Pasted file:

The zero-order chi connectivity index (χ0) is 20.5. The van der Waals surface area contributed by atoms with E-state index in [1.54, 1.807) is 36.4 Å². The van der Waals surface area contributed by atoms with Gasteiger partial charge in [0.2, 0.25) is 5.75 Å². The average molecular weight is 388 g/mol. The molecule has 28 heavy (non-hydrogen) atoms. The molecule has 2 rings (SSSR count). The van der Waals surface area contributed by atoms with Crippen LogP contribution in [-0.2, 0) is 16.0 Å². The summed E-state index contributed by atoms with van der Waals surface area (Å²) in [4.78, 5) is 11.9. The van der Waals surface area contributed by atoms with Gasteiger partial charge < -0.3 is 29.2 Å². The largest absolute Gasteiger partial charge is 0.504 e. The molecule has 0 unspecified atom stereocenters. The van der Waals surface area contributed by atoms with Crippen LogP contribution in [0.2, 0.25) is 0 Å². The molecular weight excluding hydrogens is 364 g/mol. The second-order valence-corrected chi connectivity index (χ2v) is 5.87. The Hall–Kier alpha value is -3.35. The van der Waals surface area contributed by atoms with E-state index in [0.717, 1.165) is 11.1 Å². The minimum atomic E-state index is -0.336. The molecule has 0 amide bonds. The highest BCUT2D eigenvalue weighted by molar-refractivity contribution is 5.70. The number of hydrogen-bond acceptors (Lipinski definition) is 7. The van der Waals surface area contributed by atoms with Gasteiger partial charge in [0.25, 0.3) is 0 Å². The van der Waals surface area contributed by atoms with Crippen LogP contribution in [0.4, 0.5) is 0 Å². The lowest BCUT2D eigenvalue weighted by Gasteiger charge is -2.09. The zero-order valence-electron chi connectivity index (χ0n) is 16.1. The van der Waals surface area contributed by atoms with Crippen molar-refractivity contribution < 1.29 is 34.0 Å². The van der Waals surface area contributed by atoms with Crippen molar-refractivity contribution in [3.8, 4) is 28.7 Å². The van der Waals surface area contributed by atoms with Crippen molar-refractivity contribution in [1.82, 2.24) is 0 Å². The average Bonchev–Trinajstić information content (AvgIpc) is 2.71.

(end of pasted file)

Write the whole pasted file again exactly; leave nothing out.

The zero-order chi connectivity index (χ0) is 20.5. The van der Waals surface area contributed by atoms with E-state index in [1.54, 1.807) is 36.4 Å². The van der Waals surface area contributed by atoms with Gasteiger partial charge in [0.2, 0.25) is 5.75 Å². The average molecular weight is 388 g/mol. The molecule has 28 heavy (non-hydrogen) atoms. The molecule has 2 rings (SSSR count). The van der Waals surface area contributed by atoms with Crippen LogP contribution in [-0.2, 0) is 16.0 Å². The summed E-state index contributed by atoms with van der Waals surface area (Å²) in [4.78, 5) is 11.9. The van der Waals surface area contributed by atoms with Gasteiger partial charge < -0.3 is 29.2 Å². The largest absolute Gasteiger partial charge is 0.504 e. The molecule has 0 unspecified atom stereocenters. The van der Waals surface area contributed by atoms with Crippen LogP contribution in [0.2, 0.25) is 0 Å². The molecular weight excluding hydrogens is 364 g/mol. The second-order valence-corrected chi connectivity index (χ2v) is 5.87. The Hall–Kier alpha value is -3.35. The van der Waals surface area contributed by atoms with E-state index in [0.717, 1.165) is 11.1 Å². The minimum atomic E-state index is -0.336. The molecule has 0 amide bonds. The highest BCUT2D eigenvalue weighted by molar-refractivity contribution is 5.70. The number of hydrogen-bond acceptors (Lipinski definition) is 7. The van der Waals surface area contributed by atoms with Gasteiger partial charge in [0.25, 0.3) is 0 Å². The van der Waals surface area contributed by atoms with Crippen LogP contribution in [0.4, 0.5) is 0 Å². The lowest BCUT2D eigenvalue weighted by Gasteiger charge is -2.09. The zero-order valence-electron chi connectivity index (χ0n) is 16.1. The van der Waals surface area contributed by atoms with Crippen molar-refractivity contribution < 1.29 is 34.0 Å². The van der Waals surface area contributed by atoms with Crippen molar-refractivity contribution in [3.8, 4) is 28.7 Å². The van der Waals surface area contributed by atoms with Crippen molar-refractivity contribution in [1.82, 2.24) is 0 Å². The average Bonchev–Trinajstić information content (AvgIpc) is 2.71.